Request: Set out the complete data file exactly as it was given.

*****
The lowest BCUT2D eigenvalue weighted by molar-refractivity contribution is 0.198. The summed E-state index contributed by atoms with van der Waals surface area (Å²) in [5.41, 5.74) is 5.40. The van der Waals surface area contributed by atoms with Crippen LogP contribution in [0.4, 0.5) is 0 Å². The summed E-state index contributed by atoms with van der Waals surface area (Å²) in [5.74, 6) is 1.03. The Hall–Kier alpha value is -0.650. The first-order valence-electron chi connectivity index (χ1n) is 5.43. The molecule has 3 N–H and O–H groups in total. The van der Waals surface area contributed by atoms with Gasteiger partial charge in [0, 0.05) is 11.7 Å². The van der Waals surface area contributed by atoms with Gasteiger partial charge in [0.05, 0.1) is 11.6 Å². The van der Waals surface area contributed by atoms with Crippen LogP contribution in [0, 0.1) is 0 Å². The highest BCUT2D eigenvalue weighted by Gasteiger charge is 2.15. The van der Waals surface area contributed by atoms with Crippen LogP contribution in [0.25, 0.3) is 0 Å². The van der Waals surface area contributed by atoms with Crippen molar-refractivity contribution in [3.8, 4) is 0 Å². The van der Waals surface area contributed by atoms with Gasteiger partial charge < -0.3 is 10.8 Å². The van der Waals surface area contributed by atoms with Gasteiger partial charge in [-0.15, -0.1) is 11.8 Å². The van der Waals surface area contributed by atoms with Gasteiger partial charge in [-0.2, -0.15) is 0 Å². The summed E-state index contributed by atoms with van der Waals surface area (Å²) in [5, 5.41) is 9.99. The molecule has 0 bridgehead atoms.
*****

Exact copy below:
The lowest BCUT2D eigenvalue weighted by molar-refractivity contribution is 0.198. The summed E-state index contributed by atoms with van der Waals surface area (Å²) in [5.41, 5.74) is 5.40. The van der Waals surface area contributed by atoms with Crippen LogP contribution in [0.4, 0.5) is 0 Å². The summed E-state index contributed by atoms with van der Waals surface area (Å²) in [5.74, 6) is 1.03. The Hall–Kier alpha value is -0.650. The first-order valence-electron chi connectivity index (χ1n) is 5.43. The molecule has 3 N–H and O–H groups in total. The van der Waals surface area contributed by atoms with Gasteiger partial charge in [0, 0.05) is 11.7 Å². The van der Waals surface area contributed by atoms with Gasteiger partial charge in [0.05, 0.1) is 11.6 Å². The van der Waals surface area contributed by atoms with Crippen LogP contribution in [0, 0.1) is 0 Å². The highest BCUT2D eigenvalue weighted by Gasteiger charge is 2.15. The van der Waals surface area contributed by atoms with Crippen LogP contribution in [0.25, 0.3) is 0 Å². The van der Waals surface area contributed by atoms with Crippen molar-refractivity contribution in [3.8, 4) is 0 Å². The van der Waals surface area contributed by atoms with Gasteiger partial charge < -0.3 is 10.8 Å². The van der Waals surface area contributed by atoms with Gasteiger partial charge in [-0.15, -0.1) is 11.8 Å². The van der Waals surface area contributed by atoms with Gasteiger partial charge in [-0.2, -0.15) is 0 Å². The summed E-state index contributed by atoms with van der Waals surface area (Å²) in [5, 5.41) is 9.99. The molecule has 0 bridgehead atoms.